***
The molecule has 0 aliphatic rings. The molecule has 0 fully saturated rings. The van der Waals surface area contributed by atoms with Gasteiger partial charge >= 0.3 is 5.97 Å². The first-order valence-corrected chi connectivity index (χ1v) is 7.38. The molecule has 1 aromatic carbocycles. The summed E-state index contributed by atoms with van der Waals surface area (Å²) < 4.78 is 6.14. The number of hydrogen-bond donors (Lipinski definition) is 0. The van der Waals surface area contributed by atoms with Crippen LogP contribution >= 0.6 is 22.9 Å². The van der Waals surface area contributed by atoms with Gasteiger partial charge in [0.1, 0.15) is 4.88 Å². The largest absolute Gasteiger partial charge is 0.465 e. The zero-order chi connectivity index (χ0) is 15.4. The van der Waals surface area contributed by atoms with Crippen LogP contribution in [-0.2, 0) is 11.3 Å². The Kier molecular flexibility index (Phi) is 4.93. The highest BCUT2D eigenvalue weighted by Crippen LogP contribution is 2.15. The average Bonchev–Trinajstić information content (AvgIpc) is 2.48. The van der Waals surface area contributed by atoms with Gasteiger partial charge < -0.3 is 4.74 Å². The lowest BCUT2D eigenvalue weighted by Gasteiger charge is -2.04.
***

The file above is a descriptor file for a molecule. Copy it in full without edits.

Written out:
The molecule has 0 aliphatic rings. The molecule has 0 fully saturated rings. The van der Waals surface area contributed by atoms with Gasteiger partial charge >= 0.3 is 5.97 Å². The first-order valence-corrected chi connectivity index (χ1v) is 7.38. The molecule has 1 aromatic carbocycles. The summed E-state index contributed by atoms with van der Waals surface area (Å²) < 4.78 is 6.14. The number of hydrogen-bond donors (Lipinski definition) is 0. The van der Waals surface area contributed by atoms with Crippen LogP contribution >= 0.6 is 22.9 Å². The van der Waals surface area contributed by atoms with Gasteiger partial charge in [0.1, 0.15) is 4.88 Å². The largest absolute Gasteiger partial charge is 0.465 e. The zero-order chi connectivity index (χ0) is 15.4. The van der Waals surface area contributed by atoms with Crippen LogP contribution in [-0.2, 0) is 11.3 Å². The Kier molecular flexibility index (Phi) is 4.93. The highest BCUT2D eigenvalue weighted by Crippen LogP contribution is 2.15. The average Bonchev–Trinajstić information content (AvgIpc) is 2.48. The van der Waals surface area contributed by atoms with Gasteiger partial charge < -0.3 is 4.74 Å². The lowest BCUT2D eigenvalue weighted by Gasteiger charge is -2.04.